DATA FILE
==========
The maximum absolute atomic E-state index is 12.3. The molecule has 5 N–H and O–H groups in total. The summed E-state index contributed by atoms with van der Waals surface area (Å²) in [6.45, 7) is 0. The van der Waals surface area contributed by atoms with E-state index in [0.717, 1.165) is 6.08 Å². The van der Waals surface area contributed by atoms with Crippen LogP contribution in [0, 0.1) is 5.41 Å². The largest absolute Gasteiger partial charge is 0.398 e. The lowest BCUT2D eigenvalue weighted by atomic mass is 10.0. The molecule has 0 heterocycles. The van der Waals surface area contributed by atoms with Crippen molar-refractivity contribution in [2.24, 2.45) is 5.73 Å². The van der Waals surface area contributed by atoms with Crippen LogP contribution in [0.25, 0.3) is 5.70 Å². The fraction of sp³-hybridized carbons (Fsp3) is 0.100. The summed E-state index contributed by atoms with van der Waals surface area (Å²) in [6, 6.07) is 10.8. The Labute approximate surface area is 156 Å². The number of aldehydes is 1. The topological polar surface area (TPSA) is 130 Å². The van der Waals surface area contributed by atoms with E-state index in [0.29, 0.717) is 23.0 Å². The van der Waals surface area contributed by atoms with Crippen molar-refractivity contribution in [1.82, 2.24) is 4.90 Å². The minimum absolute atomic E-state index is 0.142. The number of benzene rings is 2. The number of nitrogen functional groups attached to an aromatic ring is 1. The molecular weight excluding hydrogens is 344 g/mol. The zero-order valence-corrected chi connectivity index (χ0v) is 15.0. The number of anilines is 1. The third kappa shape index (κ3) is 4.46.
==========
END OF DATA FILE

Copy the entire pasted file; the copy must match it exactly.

The maximum absolute atomic E-state index is 12.3. The molecule has 5 N–H and O–H groups in total. The summed E-state index contributed by atoms with van der Waals surface area (Å²) in [6.45, 7) is 0. The van der Waals surface area contributed by atoms with E-state index in [0.717, 1.165) is 6.08 Å². The van der Waals surface area contributed by atoms with Crippen LogP contribution in [0, 0.1) is 5.41 Å². The largest absolute Gasteiger partial charge is 0.398 e. The lowest BCUT2D eigenvalue weighted by atomic mass is 10.0. The molecule has 0 heterocycles. The van der Waals surface area contributed by atoms with Crippen molar-refractivity contribution in [2.24, 2.45) is 5.73 Å². The van der Waals surface area contributed by atoms with Crippen LogP contribution in [0.25, 0.3) is 5.70 Å². The fraction of sp³-hybridized carbons (Fsp3) is 0.100. The summed E-state index contributed by atoms with van der Waals surface area (Å²) in [6, 6.07) is 10.8. The Labute approximate surface area is 156 Å². The number of aldehydes is 1. The topological polar surface area (TPSA) is 130 Å². The van der Waals surface area contributed by atoms with E-state index in [0.29, 0.717) is 23.0 Å². The van der Waals surface area contributed by atoms with Crippen molar-refractivity contribution in [1.82, 2.24) is 4.90 Å². The minimum absolute atomic E-state index is 0.142. The number of benzene rings is 2. The number of nitrogen functional groups attached to an aromatic ring is 1. The molecular weight excluding hydrogens is 344 g/mol. The zero-order valence-corrected chi connectivity index (χ0v) is 15.0. The number of anilines is 1. The third kappa shape index (κ3) is 4.46.